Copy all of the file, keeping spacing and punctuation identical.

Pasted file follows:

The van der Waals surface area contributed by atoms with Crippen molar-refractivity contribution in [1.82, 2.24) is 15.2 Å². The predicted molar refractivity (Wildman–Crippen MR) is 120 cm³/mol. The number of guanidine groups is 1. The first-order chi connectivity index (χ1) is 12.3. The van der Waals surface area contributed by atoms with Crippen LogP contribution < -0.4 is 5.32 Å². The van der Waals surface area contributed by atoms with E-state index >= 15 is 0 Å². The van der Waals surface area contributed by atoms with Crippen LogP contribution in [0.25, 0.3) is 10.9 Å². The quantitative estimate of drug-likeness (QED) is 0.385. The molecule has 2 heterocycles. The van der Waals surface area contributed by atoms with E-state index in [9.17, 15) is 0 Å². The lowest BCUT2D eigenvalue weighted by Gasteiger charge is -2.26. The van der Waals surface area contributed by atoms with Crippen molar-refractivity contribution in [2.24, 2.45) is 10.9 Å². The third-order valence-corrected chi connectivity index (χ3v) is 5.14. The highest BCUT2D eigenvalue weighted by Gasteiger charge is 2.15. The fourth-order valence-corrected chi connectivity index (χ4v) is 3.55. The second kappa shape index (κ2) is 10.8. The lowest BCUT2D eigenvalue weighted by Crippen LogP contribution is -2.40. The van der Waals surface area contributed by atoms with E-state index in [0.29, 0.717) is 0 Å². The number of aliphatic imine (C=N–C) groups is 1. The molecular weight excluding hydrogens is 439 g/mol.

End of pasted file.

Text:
The van der Waals surface area contributed by atoms with Crippen molar-refractivity contribution in [1.82, 2.24) is 15.2 Å². The predicted molar refractivity (Wildman–Crippen MR) is 120 cm³/mol. The number of guanidine groups is 1. The first-order chi connectivity index (χ1) is 12.3. The van der Waals surface area contributed by atoms with Crippen LogP contribution < -0.4 is 5.32 Å². The van der Waals surface area contributed by atoms with E-state index >= 15 is 0 Å². The van der Waals surface area contributed by atoms with Crippen LogP contribution in [0.25, 0.3) is 10.9 Å². The quantitative estimate of drug-likeness (QED) is 0.385. The molecule has 2 heterocycles. The van der Waals surface area contributed by atoms with E-state index in [9.17, 15) is 0 Å². The lowest BCUT2D eigenvalue weighted by Gasteiger charge is -2.26. The van der Waals surface area contributed by atoms with Crippen molar-refractivity contribution in [2.24, 2.45) is 10.9 Å². The third-order valence-corrected chi connectivity index (χ3v) is 5.14. The highest BCUT2D eigenvalue weighted by Gasteiger charge is 2.15. The fourth-order valence-corrected chi connectivity index (χ4v) is 3.55. The second kappa shape index (κ2) is 10.8. The lowest BCUT2D eigenvalue weighted by Crippen LogP contribution is -2.40. The van der Waals surface area contributed by atoms with E-state index in [0.29, 0.717) is 0 Å². The number of aliphatic imine (C=N–C) groups is 1. The molecular weight excluding hydrogens is 439 g/mol.